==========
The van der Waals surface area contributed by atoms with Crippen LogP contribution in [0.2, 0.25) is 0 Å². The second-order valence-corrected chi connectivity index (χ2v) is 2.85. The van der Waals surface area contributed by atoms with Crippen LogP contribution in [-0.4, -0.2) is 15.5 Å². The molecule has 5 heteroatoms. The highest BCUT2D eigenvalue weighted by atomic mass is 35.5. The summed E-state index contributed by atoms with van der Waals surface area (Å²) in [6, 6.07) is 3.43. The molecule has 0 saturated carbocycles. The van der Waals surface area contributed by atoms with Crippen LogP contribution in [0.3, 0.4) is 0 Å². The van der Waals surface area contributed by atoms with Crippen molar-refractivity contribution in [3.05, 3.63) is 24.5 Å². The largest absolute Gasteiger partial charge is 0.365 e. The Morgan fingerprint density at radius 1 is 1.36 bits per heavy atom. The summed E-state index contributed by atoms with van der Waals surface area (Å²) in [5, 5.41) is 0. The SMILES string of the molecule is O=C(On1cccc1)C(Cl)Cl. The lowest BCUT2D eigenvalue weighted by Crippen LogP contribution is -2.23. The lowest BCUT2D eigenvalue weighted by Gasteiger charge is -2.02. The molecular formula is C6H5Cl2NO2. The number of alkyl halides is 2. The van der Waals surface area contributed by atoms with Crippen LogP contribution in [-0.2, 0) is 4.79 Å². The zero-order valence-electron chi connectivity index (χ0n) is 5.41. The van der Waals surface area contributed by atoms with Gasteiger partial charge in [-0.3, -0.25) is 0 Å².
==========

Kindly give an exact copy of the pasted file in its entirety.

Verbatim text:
The van der Waals surface area contributed by atoms with Crippen LogP contribution in [0.2, 0.25) is 0 Å². The second-order valence-corrected chi connectivity index (χ2v) is 2.85. The van der Waals surface area contributed by atoms with Crippen LogP contribution in [-0.4, -0.2) is 15.5 Å². The molecule has 5 heteroatoms. The highest BCUT2D eigenvalue weighted by atomic mass is 35.5. The summed E-state index contributed by atoms with van der Waals surface area (Å²) in [6, 6.07) is 3.43. The molecule has 0 saturated carbocycles. The van der Waals surface area contributed by atoms with Crippen LogP contribution in [0.3, 0.4) is 0 Å². The van der Waals surface area contributed by atoms with Crippen molar-refractivity contribution in [3.05, 3.63) is 24.5 Å². The largest absolute Gasteiger partial charge is 0.365 e. The Morgan fingerprint density at radius 1 is 1.36 bits per heavy atom. The summed E-state index contributed by atoms with van der Waals surface area (Å²) in [5, 5.41) is 0. The SMILES string of the molecule is O=C(On1cccc1)C(Cl)Cl. The lowest BCUT2D eigenvalue weighted by Crippen LogP contribution is -2.23. The lowest BCUT2D eigenvalue weighted by Gasteiger charge is -2.02. The molecular formula is C6H5Cl2NO2. The number of alkyl halides is 2. The van der Waals surface area contributed by atoms with Crippen LogP contribution in [-0.2, 0) is 4.79 Å². The zero-order valence-electron chi connectivity index (χ0n) is 5.41. The van der Waals surface area contributed by atoms with Gasteiger partial charge in [-0.3, -0.25) is 0 Å².